Under the current scheme, Randolph says the government is dividing the cities into "ghettos" of rich and poor, which history has shown is bound to have disastrous consequences.
"When you start putting yourself into ghettos, either rich, poor or middle class, you start to lose touch with each other... I think that's where we're going; a much more compartmentalised city which will have negative outcomes," he says.
Unfortunately, for many people, it's public housing or nothing—especially with the rental market now having been pushed out of reach by an investor elite from both here and abroad. Meanwhile, buying a house has become increasingly impossible for many in the lower and middle rungs of Australia.
"We've seen the complete pivot of housing from being a place where you live, as a form of shelter, to essentially housing as a wealth generator," explains Peter Phibbs, the Chair of Urban and Regional Planning and policy at Sydney University.
"We've taken our eye off looking out for people on low to moderate incomes and we're basically just pandering to an elite, and I think that's a risk. Do we want a fair city, do we want an equal city, or do we just want a city where people talk about how much money they made off their million dollar apartment?" he says.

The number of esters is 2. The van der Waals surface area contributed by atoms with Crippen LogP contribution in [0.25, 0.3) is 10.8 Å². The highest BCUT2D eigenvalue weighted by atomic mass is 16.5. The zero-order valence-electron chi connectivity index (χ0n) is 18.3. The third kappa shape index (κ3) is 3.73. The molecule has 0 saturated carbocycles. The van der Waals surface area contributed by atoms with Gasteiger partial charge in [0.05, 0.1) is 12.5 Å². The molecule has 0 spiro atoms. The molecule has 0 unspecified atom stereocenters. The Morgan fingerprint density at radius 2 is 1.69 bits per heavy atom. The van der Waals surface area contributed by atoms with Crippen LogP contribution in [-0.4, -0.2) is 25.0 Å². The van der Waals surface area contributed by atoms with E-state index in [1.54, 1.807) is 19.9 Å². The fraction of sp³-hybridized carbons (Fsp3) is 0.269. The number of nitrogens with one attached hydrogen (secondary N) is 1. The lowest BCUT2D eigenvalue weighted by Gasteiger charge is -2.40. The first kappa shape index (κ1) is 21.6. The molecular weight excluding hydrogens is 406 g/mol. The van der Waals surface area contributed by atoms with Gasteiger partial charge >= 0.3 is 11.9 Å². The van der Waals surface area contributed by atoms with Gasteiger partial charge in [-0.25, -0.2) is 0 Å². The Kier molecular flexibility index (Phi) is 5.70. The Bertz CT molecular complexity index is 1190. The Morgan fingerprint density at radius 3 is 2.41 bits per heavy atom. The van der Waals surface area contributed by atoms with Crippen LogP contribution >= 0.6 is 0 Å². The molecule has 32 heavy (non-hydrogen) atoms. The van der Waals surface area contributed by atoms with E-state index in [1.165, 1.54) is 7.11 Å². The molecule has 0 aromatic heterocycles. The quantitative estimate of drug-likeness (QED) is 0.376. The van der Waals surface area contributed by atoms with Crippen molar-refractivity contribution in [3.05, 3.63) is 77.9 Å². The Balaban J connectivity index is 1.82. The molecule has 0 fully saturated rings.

For those at the lower end of the socioeconomic scale, the physical and mental toll is immense. Ron Jennings is an 85-year-old asthmatic and, prior to being evicted, was a 47-year veteran of the harbourside Miller's Point public housing community. I spoke to him shortly after he and many more were relocated from their homes so they could be sold on the open market by the Liberal Baird State government.
Ron took the eviction hard. "If you're relocated somewhere and you don't know anyone in that housing or that community, that's the hardest thing on you personally," he'd told me. His new housing was only a few suburbs away, but that's an age for an 85 year old with bad lungs.
"The saddest thing for me is there's been so many housing ministers through this who've promised this and that, but when it all boils down to it everyone's gotta go—and it's because of a sheer greed for money, isn't it?"